A school district in Florida officially banned the distribution of Bibles and religious materials after a Satanist group attempted to hand out some devil-themed literature of its own.
The Orange County School Board voted 7-1 on Tuesday to prevent all religious materials from being given out at public schools reportedly in an effort to prevent the Satanic Temple, a New York-based group, from distributing a controversial coloring book and associated fact sheets, WFTV-TV reported.
The previous policy allowed for religious materials to be on a table for students to take on a designated day, though the school board has now reversed course, with only one member of the board voting to keep the religious allowance in place.
The Liberty Counsel, a conservative legal firm representing World Changers of Florida — the group that was distributing Bibles — has said that banning religious materials is not constitutional and that it may sue as a result.
But Bill Sublette, chairman of the school board, said that officials are prepared to deal with any legal challenges, the Christian Post reported.
The Satanic Temple
Lucien Greaves, a spokesperson for the Satanic Temple, said months ago that his group — which does not actually worship the devil — doesn't want to see religious materials in schools. But if the district planned to continue allowing Bibles, he and his organization said that exposing kids to other ideals was essential.
“If a public school board is going to allow religious pamphlets and full Bibles to be distributed to students … we think the responsible thing to do is to ensure that these students are given access to a variety of differing religious opinions,” Greaves said last year in a statement. “As opposed to standing idly by while one religious voice dominates the discourse and delivers propaganda to youth.”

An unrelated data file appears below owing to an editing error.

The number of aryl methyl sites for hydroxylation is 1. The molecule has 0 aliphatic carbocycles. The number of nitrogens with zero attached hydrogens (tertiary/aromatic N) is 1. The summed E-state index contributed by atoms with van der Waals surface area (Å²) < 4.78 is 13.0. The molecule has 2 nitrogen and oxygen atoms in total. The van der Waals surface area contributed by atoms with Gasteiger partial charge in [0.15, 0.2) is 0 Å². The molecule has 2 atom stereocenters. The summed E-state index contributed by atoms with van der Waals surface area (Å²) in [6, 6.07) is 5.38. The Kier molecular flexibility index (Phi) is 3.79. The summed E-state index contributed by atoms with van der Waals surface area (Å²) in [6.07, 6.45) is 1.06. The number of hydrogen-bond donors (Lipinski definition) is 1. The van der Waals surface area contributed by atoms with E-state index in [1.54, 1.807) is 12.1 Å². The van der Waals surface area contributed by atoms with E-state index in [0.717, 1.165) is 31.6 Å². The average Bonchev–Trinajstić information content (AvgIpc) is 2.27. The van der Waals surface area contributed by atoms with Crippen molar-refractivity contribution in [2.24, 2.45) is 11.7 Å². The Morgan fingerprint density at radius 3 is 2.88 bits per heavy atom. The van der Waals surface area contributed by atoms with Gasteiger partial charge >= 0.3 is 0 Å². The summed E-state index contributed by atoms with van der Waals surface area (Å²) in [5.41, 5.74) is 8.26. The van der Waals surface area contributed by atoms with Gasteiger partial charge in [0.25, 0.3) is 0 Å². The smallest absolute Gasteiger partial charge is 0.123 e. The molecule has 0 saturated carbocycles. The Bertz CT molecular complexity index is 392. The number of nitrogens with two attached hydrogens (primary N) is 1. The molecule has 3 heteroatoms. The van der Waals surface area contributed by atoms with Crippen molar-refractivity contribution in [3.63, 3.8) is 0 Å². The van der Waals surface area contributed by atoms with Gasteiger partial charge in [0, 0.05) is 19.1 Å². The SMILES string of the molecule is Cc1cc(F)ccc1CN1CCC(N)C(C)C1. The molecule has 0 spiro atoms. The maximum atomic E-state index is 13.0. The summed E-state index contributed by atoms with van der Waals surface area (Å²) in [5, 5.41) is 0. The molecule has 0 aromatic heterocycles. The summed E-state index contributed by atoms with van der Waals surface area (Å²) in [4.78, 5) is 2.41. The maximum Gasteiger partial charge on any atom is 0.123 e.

Debate over the Bible distribution, though, started well before Satanists jumped into the mix, with the Central Florida Freethought Community suing Orange County Public Schools back in 2013 for the right to hand out atheist literature after learning of the Bible distribution.
The lawsuit was dismissed in July 2014, with the district allowing the atheist group to distribute its materials. At least one of the literary works, “An X-Rated Book: Sex & Obscenity in the Bible,” had initially led the district to ban the materials.
An attorney for the Freedom From Religion Foundation, an atheist activist group, had argued that, if the open policy is slated to continue, the Satanist materials must also be permitted.
In the end, it appears atheist and Satanist activists got their wish, with the school board even going so far as to debate whether all outside materials and not just those with a religious slant should be banned from distribution, according to the Orlando Sentinel.
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Sublette called taking such a drastic measure "an injustice" to groups like the YMCA and the Boys & Girls Club, among others. In the end, only materials that are political, sectarian or religious were banned; this does not impact the Bible's use as a historical tool in classrooms.
Read more about the debate here.
It should be noted that The Satanic Temple, which does not believe the devil to be real and instead “advocates for religious tolerance and pluralism,” made headlines last year with plans to put a satanic monument on the Oklahoma state capitol grounds.
The group also cited Hobby Lobby in an attempt to exempt female followers from abortion laws that they view as a violation of their “sincerely held religious beliefs,” launching a campaign to advance the pro-choice cause.
(H/T: Christian Post)